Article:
Companies should continue to implement appropriately tailored training sessions, which may take the form of “shorter, more targeted training sessions to enable employees to timely identify and raise issues to appropriate compliance, internal audit, or other risk management functions.” Regardless of whether trainings occur “online or in person,” companies must implement “a process by which employees can ask questions arising out of the trainings.”
When taking disciplinary action, the compliance function should “monitor its investigations and resulting discipline to ensure consistency” in treatment among employees. As to third parties, a company should engage its risk-management procedures “throughout the lifespan of the relationship” and not just “during the onboarding process.”
The updated guidance makes clear that DOJ will cast a critical eye on assertions that foreign law impedes a company’s compliance efforts. “Where a company asserts that it has structured its compliance program in a particular way or has made a compliance decision based on requirements of foreign law, prosecutors should ask the company the basis for the company's conclusion about foreign law, and how the company has addressed the issue to maintain the integrity and effectiveness of its compliance program while still abiding by foreign law.”
The updated guidance expressly recognizes that access to “relevant sources of data” may be impeded (e.g., by the General Data Protection Regulation (GDPR) or other data-privacy constraints), and that prosecutors will ask the company what it is “doing to address the impediments.”
An acquiring company’s compliance obligations do not end at the initial due diligence phase; rather, the company must have a “process for timely and orderly integration of the acquired entity into existing compliance program structures and internal controls.”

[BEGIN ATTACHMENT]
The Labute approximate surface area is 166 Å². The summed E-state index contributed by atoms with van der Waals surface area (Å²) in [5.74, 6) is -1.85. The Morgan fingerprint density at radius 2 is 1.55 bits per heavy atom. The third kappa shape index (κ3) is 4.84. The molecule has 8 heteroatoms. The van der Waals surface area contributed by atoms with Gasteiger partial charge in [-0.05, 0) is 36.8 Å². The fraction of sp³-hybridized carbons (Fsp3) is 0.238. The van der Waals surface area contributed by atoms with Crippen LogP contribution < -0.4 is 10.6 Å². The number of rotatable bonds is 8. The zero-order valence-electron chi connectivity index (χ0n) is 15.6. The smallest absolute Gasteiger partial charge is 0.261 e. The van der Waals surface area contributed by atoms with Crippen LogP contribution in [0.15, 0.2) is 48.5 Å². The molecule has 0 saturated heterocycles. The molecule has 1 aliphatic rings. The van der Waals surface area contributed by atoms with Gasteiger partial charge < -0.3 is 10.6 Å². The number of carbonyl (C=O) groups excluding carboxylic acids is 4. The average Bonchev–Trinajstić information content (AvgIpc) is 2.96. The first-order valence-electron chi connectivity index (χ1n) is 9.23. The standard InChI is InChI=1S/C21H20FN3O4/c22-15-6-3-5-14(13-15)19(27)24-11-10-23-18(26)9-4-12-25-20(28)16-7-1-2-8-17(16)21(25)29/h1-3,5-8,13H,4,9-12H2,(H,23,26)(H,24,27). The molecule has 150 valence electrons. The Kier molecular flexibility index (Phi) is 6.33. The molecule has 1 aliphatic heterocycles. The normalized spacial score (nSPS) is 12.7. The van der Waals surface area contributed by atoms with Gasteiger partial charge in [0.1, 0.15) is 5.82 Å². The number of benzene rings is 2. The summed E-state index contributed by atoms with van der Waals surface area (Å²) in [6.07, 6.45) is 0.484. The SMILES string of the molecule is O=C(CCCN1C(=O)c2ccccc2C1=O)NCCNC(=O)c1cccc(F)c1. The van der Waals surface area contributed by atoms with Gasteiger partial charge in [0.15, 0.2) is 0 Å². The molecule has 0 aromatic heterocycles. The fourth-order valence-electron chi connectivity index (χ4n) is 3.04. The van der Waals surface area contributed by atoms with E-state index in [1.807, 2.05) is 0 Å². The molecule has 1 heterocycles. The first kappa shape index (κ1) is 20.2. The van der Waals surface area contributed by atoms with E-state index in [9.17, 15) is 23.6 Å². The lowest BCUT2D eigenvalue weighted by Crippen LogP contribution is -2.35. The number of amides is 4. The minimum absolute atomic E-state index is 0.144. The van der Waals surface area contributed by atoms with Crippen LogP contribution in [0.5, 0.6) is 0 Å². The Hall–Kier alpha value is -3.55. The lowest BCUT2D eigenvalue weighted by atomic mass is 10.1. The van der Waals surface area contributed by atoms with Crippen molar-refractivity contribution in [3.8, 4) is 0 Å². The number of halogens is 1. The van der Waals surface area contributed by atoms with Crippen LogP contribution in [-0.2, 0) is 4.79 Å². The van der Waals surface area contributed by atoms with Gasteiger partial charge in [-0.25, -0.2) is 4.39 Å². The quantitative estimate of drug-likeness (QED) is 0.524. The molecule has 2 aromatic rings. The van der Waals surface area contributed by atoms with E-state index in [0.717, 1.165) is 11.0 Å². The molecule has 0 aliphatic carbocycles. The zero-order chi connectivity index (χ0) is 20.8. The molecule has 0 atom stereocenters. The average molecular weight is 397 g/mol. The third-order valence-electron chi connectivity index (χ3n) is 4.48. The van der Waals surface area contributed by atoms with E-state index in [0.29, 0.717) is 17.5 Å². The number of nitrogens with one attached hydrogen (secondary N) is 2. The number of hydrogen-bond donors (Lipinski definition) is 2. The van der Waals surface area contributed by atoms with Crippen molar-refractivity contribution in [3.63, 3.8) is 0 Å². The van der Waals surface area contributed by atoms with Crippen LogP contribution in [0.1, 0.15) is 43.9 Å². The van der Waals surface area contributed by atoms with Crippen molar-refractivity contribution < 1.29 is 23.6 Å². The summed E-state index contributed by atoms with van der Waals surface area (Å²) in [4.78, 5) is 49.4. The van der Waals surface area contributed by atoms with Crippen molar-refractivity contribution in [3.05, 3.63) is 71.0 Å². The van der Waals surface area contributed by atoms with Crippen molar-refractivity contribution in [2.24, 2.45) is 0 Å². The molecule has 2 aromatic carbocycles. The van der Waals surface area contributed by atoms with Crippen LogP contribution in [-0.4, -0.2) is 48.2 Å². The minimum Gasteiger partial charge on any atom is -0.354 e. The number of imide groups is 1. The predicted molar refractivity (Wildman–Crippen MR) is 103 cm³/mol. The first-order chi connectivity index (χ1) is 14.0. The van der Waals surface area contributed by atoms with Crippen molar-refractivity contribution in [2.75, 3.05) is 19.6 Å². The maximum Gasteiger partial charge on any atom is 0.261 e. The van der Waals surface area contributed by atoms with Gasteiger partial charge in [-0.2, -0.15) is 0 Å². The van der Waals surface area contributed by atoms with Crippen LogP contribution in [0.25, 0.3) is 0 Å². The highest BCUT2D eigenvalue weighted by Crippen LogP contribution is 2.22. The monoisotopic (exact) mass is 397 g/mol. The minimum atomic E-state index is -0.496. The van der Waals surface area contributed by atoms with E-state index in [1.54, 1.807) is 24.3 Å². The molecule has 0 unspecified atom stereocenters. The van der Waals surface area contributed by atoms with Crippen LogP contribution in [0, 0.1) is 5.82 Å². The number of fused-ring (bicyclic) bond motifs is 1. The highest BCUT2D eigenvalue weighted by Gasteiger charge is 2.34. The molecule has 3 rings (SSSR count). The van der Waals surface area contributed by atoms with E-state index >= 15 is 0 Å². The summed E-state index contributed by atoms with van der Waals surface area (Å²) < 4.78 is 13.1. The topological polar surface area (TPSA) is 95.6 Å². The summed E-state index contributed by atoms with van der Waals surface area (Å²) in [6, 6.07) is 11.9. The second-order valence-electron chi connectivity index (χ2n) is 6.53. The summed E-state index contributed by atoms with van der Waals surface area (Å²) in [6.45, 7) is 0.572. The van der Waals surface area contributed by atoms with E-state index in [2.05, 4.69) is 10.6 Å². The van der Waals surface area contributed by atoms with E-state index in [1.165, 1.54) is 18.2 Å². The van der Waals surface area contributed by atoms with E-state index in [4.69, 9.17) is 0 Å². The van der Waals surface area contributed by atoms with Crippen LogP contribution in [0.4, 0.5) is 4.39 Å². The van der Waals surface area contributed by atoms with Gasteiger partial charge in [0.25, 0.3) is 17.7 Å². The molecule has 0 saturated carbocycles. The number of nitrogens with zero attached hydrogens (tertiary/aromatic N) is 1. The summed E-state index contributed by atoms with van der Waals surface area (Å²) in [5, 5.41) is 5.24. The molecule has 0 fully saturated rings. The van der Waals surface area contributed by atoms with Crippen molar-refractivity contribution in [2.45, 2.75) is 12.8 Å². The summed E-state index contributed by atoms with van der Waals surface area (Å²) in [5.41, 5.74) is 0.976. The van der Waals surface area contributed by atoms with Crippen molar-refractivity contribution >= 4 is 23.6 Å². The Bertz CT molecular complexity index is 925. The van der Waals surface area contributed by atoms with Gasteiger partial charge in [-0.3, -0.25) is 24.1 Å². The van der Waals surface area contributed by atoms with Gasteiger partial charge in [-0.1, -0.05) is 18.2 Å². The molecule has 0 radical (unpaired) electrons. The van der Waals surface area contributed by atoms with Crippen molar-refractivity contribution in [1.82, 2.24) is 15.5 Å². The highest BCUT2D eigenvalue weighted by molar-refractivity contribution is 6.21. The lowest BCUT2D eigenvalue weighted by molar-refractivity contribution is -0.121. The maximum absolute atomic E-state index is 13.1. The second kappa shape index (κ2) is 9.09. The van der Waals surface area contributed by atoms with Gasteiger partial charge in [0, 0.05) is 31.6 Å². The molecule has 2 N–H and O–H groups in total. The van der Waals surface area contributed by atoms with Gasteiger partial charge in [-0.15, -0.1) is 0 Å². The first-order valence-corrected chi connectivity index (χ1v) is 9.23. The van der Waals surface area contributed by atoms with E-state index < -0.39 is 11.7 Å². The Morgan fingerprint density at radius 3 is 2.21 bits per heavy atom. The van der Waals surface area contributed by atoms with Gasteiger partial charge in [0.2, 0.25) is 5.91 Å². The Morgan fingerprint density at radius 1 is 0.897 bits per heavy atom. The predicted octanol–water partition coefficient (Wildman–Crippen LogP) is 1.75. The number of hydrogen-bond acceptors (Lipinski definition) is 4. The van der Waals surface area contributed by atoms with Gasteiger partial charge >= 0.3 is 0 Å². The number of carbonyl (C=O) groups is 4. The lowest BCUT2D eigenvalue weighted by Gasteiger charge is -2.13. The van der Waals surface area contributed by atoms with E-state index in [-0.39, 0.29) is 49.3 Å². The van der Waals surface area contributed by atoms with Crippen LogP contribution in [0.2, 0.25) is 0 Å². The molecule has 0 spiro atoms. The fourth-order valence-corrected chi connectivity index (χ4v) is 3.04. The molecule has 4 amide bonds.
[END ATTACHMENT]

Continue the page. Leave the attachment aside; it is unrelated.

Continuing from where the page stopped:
When evaluating the integration process, DOJ prosecutors will ask: “[h]ow has the compliance function been integrated into the merger, acquisition, and integration process”; how has the company implemented compliance policies and procedures at the acquired entity; and whether the company “conduct[ed] post-acquisition audits” at the newly acquired entity.
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The update emphasizes DOJ’s view that, in order to be implemented effectively, compliance programs must be dynamic and easily adaptable to lessons the company has learned from its own compliance issues as well as those in its industry or region more broadly. Real-time access to and effective use of data are critical to ensuring that the company is achieving that objective. And companies should take particular note of DOJ’s clarification that an effective compliance program is one that is “adequately resourced and empowered to function effectively.” This and the recent comments by the Chief of the Fraud Section are clear signals that companies should use the current slowdown as a period to assess whether they have “adequately resourced” compliance programs and where improvements may be made.